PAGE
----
|Fantasy Autopsy: Lessons Learned||Tweet|
|Written by Chris Nichols|
|Saturday, 31 March 2012 23:01|
It’s April, which means the overbearing stench of frustration emanates from the corpses of fallen fantasy owners.
All but a handful of rotisserie leagues have already been decided, head-to-head groups will be wrapped up shortly and barring the rarest of ties, only one person can emerge victorious from each bunch; leaving many crestfallen losers across the poolie landscape.
Yes, playoff drafts will start up soon and will offer a fresh chance at redemption.
But it will be an achingly protracted six months before most ’12-13 leagues start up, which leaves us with too much time to stew in our own misery.
If you’ve only gravitated toward single-season leagues to this point, there can be no better advertisement for the upside of keeper formats than the ability to craft your roster year-round. Not only do they generally revitalize the oft-stagnant second half roster activity levels of one-year pools, but they also promote more frequent owner interaction with off-season trading and, if you’re really doing it well, a prospect draft each summer.
You know how there’s such a big difference between watching a hockey game on TV, even with the technological advancements of high definition and the 16 X 9 format vs. the old 4 X 3 garbage, and seeing the action unfold in living colour live at the arena?
The same stunning enrichment can be seen and felt with the jump up from a single-season league to a keeper format. And really, with the ability to interact with so many fellow poolies and prospective leaguemates here in the DH forums there is absolutely no excuse for you not to be trying to get in on the action.
Seriously: if you’ve never been in a keeper pool before but you love fantasy hockey, you are doing yourself a disservice by not going into at least one of those sorts of leagues. Whether you only keep a handful of players year-to-year, or an in-depth roster with prospects and the ability to trade draft picks (one word for the latter style: heaven)... get in the game. You will not regret it.
Regardless of your current league’s format though, either you won or you lost. And if you lost, it’s always going to sting on some level. But as you go about the autopsy for your ’11-12 campaign, ask yourself one question: did you do everything you could to win?
I’ve been in a lot of leagues over the years and as much as my winning percentage is pretty decent, especially in keeper formats where long-term planning and scouting acumen in particular pay off, I’ve certainly lost my share. Coming out on the short end of the stick sucks, plain and simply. It burns.
But there’s one thing I know with 100 percent certainty: Never, in my entire life of doing newspaper-based pools as a kid through the next generation evolution of internet fantasy leagues have I EVER been out-worked in a league. It’s never happened.
Do you have to spend hours daily in order to win though? No. It’s about concentrating your efforts. Directed bursts of fantasy energy.
I’ve tried to build my nightly live recaps at Sportsnet.ca around the concept of giving fantasy owners a quick, concise one-stop location to get the core of their day’s fantasy notes in an easy-to-pinpoint, target-rich environment.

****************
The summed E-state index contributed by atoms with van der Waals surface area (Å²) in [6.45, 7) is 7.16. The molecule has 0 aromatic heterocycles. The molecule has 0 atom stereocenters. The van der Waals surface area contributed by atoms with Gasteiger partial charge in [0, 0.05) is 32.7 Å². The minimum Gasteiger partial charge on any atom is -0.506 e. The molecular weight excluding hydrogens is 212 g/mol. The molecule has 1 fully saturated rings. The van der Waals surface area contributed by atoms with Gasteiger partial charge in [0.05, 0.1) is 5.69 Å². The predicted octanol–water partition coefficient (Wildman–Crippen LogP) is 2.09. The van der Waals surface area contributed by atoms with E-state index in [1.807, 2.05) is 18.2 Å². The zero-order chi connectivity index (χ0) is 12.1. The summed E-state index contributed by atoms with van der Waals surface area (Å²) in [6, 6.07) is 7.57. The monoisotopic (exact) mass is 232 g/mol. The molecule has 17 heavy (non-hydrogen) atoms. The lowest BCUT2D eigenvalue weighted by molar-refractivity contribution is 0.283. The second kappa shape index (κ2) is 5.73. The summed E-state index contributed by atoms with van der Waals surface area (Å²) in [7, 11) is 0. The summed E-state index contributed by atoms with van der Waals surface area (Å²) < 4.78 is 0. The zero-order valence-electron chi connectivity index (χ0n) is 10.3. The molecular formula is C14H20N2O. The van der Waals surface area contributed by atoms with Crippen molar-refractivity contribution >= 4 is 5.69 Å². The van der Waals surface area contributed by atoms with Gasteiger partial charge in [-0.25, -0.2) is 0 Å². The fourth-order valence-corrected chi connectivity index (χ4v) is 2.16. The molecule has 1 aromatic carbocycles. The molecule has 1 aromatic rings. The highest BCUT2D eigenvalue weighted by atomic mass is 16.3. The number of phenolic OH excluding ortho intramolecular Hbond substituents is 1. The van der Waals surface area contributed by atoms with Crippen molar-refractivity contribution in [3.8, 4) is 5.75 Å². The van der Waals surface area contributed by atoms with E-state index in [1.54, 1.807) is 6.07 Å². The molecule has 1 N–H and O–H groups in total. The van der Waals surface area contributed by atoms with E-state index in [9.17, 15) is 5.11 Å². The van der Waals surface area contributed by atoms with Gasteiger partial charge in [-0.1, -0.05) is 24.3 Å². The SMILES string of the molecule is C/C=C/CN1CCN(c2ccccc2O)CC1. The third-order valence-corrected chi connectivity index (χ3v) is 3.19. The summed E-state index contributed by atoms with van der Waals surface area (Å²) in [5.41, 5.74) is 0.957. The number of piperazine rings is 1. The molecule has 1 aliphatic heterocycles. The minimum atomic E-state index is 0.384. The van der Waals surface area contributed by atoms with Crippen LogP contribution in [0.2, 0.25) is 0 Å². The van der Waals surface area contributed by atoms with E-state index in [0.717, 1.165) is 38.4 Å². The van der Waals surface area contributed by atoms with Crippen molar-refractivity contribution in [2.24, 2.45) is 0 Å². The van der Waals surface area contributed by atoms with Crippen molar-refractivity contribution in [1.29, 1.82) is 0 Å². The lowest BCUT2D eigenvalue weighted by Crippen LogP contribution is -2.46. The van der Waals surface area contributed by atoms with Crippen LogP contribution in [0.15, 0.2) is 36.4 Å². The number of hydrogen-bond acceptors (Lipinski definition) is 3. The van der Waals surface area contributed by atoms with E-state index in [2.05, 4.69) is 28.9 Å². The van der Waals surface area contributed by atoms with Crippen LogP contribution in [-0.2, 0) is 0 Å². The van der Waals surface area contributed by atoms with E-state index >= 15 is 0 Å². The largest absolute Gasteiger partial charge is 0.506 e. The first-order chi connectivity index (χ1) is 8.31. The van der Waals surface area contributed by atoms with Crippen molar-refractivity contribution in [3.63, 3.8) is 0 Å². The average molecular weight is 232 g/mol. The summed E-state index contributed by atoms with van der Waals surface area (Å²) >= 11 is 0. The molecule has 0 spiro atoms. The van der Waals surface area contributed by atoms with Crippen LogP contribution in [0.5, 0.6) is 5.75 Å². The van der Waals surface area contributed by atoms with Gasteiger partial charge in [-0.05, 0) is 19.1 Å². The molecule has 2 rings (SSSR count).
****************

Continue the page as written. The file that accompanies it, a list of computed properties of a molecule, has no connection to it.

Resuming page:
I spend eight hours a night compiling the line combos, power play times, streaks, stats and rants so that you can compress your fantasy intel sessions into 15-minute surges. Are the recaps perfect? No. I’m one guy and there’s a crapload of information to pass along nightly. But it’s a dependable and, IMO, valuable source of counsel each evening.
You can read the Daily Ramblings here. There are also more than enough articles at DH on every conceivable fantasy angle to satiate any appetite.
That’s all well and fine for information-gathering purposes. What about in your league with your roster specifically though?
If you were in a close race – or maybe you still are in this final week – was there any point in the season where you forgot to set your lineup and you missed out on a shutout or hat trick? Or maybe you had planned to set it right before the games began that night but then something work or family-related came up, preventing you from getting to it?
Something I taught myself after high school - where I was a horrible student – but in the beginnings of college and my early work life - where I excelled - was that routine matters. In the case of fantasy sports, it can be a really good idea to set your roster at the same time each day. Then it becomes a force of habit, rather than something you’re struggling to remember on a daily basis.
Even today, with my general fantasy writer work life, I have the same routine each morning as I go about creating Hockey Hearsay. When I’m done that it’s always forming the skeleton of that night’s Live NHL Recap. Then it’s sending in the next day’s fantasy notes for each game preview on the site.
Structure and discipline matter. It’s not the only way to do things, but it works for me and passing along that methodology has yielded good results to readers over the years.
One final remark...
One of the hardest lessons to learn and then apply in life can also be related to fantasy ownership.
There are things you can control. There are things which are beyond your control. Focus on improving the former annually and don’t dwell on the latter.
In areas where you came up short: own your mistakes. Learn from them. Don’t repeat them.
In areas where forces beyond your dominion changed your circumstances for the worse, don’t let the negativity radiating from that seep into your daily life. Process it. Accept it. Move on.
Here endeth the lesson.
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|Last Updated on Sunday, 01 April 2012 20:07|